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Feinstein downplays talk of Kamala Harris White House bid: ‘She just got here’

Feinstein downplays talk of Kamala Harris White House bid: ‘She just got here’
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Sen. Dianne FeinsteinDianne Emiel FeinsteinIf you want Julie Su at the DOL, don't point to her resume Senate Democrats push Biden over raising refugee cap Lawmakers react to guilty verdict in Chauvin murder trial: 'Our work is far from done' MORE (D-Calif.) is downplaying speculation that Sen. Kamala Harris (D-Calif.) could mount a 2020 White House run, saying her junior colleage "just got here."

Feinstein told The New York Times in an article about Harris's rise in the Democratic Party that her fellow California senator is “on the way to becoming a good friend of hers.”

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“What she should do is concentrate on being a good, and possibly great, United States senator,” the senate veteran continued.

“The rest will either happen or not happen,” Feinstein said.

The article comes after CNN reported Harris raised over $600,000 during the first half of 2017 for Senate Democrats facing reelection in 2018. 

Harris was elected to the Senate last November, after being endorsed by then-President Barack ObamaBarack Hussein ObamaYoung, diverse voters fueled Biden victory over Trump Biden's relationship with top House Republican is frosty The Memo: The Obamas unbound, on race MORE.

Harris, who served as California’s attorney general, made history when she became the first Indian-American to serve in the Senate and the second black woman elected to the upper chamber.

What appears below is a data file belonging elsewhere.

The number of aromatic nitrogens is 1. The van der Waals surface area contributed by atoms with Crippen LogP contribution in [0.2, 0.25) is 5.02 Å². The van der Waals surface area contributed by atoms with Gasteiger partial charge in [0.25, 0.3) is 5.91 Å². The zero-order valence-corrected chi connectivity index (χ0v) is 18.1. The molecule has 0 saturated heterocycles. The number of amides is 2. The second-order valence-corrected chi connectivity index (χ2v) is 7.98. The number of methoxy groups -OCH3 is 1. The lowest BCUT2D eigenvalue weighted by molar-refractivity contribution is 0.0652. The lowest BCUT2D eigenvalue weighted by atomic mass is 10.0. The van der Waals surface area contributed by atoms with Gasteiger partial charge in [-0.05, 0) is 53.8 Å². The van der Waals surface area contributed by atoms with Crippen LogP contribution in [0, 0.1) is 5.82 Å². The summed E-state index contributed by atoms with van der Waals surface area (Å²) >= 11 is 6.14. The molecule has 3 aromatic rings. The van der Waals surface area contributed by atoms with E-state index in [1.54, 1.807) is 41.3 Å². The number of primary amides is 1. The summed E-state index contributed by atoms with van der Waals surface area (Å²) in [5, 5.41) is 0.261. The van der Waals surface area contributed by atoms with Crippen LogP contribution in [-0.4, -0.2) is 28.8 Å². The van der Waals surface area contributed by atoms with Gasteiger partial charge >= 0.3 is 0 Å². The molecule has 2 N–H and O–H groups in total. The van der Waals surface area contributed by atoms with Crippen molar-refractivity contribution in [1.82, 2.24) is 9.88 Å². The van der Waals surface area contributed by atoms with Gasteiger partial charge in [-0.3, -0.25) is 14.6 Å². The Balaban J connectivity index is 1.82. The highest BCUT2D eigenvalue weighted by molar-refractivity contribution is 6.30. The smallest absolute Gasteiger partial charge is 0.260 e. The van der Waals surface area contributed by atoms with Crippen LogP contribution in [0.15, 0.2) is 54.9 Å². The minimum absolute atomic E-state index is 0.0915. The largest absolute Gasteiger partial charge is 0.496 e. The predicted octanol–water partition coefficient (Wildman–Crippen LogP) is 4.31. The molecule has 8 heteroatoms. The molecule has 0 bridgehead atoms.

She garnered national attention during a televised Senate Intelligence Committee hearing investigating alleged ties between the President Trump's 2016 campaign and Russian meddling in the election.

Harris was interrupted twice during these hearings by Sens. John McCainJohn Sidney McCainEx-McSally aide pleads guilty to stealing over 0K in campaign funds DOJ: Arizona recount could violate civil rights laws Cheney fight stokes cries of GOP double standard for women MORE (R-Ariz.) and Richard BurrRichard Mauze BurrUtah county GOP censures Romney over Trump impeachment vote Battle lines drawn over Biden's support for vaccine waivers FDA unveils plan to ban menthol cigarettes, flavored cigars MORE (R-N.C.), who told her to be quiet and let the officials being questioned answered.

These interruptions have earned Harris the support of fellow Democratic women, such as Sen. Elizabeth WarrenElizabeth WarrenThe Memo: Outrage rises among liberals over Israel The Hill's Morning Report - Presented by Facebook - Infrastructure, Cheney ouster on deck as Congress returns Warren says she'll run for reelection to Senate MORE (Mass.).